Optical mapping as a routine tool for bacterial genome sequence finishing
Phil Latreille, Stacie Norton, Barry S Goldman, John Henkhaus, Nancy Miller, Brad Barbazuk, Helge B Bode, Creg Darby, Zijin Du, Steve Forst, Sophie Gaudriault, Brad Goodner, Heidi Goodrich-Blair, Steven Slater
BMC Genomics , 2007, DOI: 10.1186/1471-2164-8-321
Abstract: Whole genome restriction maps of the sequenced strains were produced through optical mapping technology. These maps allowed rapid resolution of sequence assembly problems, permitted closing of the genome, and allowed correction of a large inversion in a genome assembly that we had considered finished.Our experience suggests that routine use of optical mapping in bacterial genome sequence finishing is warranted. When combined with data produced through 454 sequencing, an optical map can rapidly and inexpensively generate an ordered and oriented set of contigs to produce a nearly complete genome sequence assembly.Xenorhabdus species are symbiotic bacteria associated with insectivorous nematodes of the genus Steinernema (for review see [1]) They reside in a specialized segment of the nematode gut [2,3], and provide insecticidal proteins [4,5] and small molecules [6-10] that help to kill the insect larvae that are the prey of the nematode. Both organisms reproduce in the dead larvae, the Xenorhabdus colonize the young nematodes, and the cycle repeats [11]. Xenorhabdus are closely related to the enteric gamma proteobacteria such as Escherichia coli [12], and are an emerging model for both mutualism and pathogenicity in invertebrate hosts. To better understand the genetic basis of these relationships, we are sequencing the genomes of two Xenorhabdus species: X. nematophila ATCC 19061 and an X. bovienii strain from Monsanto's collection.In the course of this work, we found that the X. nematophila genome contained large numbers of highly repetitive DNA regions, and efforts to finish the genome stalled. We sought a means to produce whole-genome maps for comparison with the genomic DNA sequence, and identified optical mapping as a useful means to align and orient the genome sections in silico. In addition, we produced an optical map of a second genome that we had considered finished, and identified a large sequence inversion that would have otherwise been unnoticed.Eight-fold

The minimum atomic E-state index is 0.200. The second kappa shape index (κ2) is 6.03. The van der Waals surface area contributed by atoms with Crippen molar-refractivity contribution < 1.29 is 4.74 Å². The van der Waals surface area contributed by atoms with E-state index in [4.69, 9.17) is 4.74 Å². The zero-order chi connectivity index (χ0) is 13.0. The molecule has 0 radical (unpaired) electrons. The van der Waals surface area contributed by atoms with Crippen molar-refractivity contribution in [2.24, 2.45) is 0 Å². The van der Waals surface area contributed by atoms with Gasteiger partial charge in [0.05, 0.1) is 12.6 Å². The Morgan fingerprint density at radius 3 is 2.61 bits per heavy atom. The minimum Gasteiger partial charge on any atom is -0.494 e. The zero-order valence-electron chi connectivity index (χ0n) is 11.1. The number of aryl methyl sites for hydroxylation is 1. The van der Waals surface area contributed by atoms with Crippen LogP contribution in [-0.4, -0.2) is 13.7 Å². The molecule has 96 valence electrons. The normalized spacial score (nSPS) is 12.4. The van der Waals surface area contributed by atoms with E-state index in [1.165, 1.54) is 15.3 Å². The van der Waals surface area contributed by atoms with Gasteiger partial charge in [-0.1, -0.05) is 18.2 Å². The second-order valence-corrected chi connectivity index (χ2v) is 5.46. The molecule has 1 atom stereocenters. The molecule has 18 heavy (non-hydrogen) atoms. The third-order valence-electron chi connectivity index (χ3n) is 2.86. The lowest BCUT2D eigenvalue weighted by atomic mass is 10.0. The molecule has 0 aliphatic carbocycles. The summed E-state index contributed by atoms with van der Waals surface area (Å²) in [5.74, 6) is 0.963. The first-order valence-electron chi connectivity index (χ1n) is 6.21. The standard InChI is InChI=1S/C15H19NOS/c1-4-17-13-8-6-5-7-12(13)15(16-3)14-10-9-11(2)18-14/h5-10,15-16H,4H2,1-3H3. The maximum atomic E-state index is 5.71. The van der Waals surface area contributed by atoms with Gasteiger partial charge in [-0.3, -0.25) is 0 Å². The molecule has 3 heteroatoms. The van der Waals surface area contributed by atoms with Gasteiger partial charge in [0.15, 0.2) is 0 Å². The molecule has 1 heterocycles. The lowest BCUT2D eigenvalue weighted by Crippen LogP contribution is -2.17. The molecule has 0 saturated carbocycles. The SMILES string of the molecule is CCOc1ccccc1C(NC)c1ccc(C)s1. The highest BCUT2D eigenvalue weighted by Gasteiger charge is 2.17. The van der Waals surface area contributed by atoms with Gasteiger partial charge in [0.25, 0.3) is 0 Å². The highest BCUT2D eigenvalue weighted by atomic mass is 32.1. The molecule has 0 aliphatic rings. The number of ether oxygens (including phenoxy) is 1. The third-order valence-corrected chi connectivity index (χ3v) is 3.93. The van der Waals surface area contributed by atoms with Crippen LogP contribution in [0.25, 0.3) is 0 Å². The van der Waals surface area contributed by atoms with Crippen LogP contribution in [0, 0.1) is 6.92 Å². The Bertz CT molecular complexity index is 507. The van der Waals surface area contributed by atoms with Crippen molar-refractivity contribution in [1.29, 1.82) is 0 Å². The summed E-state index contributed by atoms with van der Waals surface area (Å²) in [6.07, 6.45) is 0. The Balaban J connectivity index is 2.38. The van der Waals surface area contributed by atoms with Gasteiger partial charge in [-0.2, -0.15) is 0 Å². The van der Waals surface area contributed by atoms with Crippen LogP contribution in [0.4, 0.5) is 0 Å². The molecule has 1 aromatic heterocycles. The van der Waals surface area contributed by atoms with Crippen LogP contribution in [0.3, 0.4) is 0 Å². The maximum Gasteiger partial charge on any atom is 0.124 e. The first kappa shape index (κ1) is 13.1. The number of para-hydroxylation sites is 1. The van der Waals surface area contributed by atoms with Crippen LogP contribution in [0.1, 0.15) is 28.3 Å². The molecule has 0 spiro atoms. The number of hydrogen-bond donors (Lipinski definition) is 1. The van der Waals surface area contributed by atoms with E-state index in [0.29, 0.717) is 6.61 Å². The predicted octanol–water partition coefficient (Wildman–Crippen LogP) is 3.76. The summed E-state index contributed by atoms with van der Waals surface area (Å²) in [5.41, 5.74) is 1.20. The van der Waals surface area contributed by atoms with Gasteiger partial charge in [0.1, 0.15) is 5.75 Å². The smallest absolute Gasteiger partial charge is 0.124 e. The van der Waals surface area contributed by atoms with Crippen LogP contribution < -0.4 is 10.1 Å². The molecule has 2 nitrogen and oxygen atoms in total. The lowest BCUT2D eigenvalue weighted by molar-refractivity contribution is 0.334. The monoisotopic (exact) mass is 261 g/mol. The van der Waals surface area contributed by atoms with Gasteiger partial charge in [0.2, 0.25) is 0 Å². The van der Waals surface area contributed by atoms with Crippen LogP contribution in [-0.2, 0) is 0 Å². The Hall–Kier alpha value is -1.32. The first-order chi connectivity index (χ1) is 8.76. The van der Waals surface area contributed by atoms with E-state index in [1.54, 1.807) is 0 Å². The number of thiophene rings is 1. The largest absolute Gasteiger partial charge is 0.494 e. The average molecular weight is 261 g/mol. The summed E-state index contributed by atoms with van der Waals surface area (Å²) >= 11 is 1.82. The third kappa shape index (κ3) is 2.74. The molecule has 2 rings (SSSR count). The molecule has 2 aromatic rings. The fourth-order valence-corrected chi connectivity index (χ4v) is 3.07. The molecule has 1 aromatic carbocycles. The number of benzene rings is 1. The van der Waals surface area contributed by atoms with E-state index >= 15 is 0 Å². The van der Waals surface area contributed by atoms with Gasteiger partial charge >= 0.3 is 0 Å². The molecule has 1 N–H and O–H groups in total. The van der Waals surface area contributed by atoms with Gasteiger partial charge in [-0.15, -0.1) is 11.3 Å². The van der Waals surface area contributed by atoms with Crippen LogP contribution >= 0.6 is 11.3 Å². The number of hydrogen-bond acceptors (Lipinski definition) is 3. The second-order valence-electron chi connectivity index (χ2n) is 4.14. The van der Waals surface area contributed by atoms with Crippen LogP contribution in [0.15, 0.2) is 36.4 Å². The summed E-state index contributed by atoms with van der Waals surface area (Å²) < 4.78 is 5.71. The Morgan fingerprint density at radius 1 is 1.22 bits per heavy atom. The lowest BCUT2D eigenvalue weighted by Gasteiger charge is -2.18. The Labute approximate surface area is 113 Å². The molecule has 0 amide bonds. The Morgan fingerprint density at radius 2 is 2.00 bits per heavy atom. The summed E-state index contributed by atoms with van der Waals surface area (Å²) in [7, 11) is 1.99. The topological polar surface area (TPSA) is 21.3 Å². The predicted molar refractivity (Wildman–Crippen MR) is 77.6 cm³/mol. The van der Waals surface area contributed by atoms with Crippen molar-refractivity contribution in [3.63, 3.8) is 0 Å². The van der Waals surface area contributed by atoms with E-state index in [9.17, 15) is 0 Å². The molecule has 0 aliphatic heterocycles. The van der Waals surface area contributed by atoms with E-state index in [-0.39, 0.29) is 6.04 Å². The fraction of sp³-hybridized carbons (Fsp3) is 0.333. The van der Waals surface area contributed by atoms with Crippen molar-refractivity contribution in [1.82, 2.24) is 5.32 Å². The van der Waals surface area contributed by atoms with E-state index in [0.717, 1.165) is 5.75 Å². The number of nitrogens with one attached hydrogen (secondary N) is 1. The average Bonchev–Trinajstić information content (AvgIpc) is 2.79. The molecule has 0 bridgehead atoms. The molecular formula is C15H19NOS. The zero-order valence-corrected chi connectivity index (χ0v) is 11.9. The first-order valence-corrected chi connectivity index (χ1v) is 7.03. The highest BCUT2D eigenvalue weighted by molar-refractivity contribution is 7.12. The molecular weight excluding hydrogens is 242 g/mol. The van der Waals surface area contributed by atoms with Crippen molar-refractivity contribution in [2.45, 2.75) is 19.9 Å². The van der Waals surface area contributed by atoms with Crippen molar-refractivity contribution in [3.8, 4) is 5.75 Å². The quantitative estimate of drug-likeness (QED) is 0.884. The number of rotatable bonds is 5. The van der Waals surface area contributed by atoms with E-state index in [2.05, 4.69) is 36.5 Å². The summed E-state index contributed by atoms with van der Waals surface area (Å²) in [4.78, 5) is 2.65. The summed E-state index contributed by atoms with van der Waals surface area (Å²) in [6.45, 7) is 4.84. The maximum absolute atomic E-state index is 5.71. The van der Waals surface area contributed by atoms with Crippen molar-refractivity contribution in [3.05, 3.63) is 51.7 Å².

Consciousness & Time: A Time-Based Model of the Evolution of Consciousness  [PDF]
Brad Bowins
Journal of Behavioral and Brain Science (JBBS) , 2017, DOI: 10.4236/jbbs.2017.71002